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School Reform, Not More Money


In this election, voters are being asked to consider several large bond issues that would increase support for our public schools. State Proposition 51 authorizes $9 billion in general obligation bonds for K-12 and community colleges. Locally, measure I2016 would authorize $135 million for the S.B. Unified School District and measure J2016 would authorize $58 million for SBUSD elementary school facilities.

While we all recognize the vital importance of education to our nation, and we have fond memories of teachers who set us on our paths to success through their interest in us, we must be aware of the waste and failures of the existing system. These include millions of dollars wasted on thousands of patronage jobs in our educational bureaucracy, and thousands of poor teachers protected by antiquated rules of tenure. Do I need to remind that the famous report on the deficiencies of our school system, A Nation at Risk, was published in 1983 — a generation ago ?

I suggest we withhold support for any new school bond issues until our public education system reforms itself:

• No more “social promotion.” Students must be at grade level before they will be promoted.

• Teachers should be evaluated annually for both subject knowledge and teaching effectiveness. Teachers should be required to pass high school exit exams and comprehensive exams in their field of instruction regularly.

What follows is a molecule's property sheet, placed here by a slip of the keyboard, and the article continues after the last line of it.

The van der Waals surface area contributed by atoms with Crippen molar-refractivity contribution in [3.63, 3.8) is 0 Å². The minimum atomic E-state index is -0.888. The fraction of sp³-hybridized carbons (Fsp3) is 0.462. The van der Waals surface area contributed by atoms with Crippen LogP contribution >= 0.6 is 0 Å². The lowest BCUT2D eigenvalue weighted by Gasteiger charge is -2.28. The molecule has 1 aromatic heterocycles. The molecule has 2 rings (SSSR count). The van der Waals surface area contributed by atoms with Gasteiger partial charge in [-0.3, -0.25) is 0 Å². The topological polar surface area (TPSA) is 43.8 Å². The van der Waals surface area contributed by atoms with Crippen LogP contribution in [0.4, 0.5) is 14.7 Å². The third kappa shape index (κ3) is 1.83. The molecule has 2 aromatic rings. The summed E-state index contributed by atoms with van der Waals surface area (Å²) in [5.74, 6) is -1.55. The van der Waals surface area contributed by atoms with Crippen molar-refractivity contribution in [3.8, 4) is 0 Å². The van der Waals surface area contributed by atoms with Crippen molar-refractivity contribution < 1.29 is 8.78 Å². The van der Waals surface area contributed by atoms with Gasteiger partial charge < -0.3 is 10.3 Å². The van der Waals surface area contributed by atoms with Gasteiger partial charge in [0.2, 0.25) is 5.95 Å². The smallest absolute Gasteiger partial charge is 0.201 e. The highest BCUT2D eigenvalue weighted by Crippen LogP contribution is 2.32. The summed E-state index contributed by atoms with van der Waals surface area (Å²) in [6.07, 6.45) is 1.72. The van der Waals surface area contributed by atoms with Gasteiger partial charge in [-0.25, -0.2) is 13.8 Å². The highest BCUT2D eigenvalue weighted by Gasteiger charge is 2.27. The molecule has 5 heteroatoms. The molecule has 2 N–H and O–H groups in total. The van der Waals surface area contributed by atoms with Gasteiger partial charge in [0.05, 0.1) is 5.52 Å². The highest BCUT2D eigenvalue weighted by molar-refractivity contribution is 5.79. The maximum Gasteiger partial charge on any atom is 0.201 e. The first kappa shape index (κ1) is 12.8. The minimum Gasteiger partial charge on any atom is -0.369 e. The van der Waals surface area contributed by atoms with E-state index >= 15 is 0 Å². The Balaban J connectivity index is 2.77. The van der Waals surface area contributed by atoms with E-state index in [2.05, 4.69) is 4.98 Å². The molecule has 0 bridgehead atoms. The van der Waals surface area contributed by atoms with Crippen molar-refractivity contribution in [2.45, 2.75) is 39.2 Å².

• The least effective 10 percent of teachers should be identified annually by each school’s administration, and the teacher’s union should be required to select one-half of the named 10 percent for immediate termination. The other 5 percent would undergo retraining.

• The school year should require a minimum of 200 days of instruction (vs. 175 days currently). A day should include seven hours of instruction (not less than 350 minutes of student contact with a qualified instructor).

These reforms would give the public system a chance to show what it can do. There is more to be done, but these steps would be a good start. After these reforms, we can consider contributing more money.



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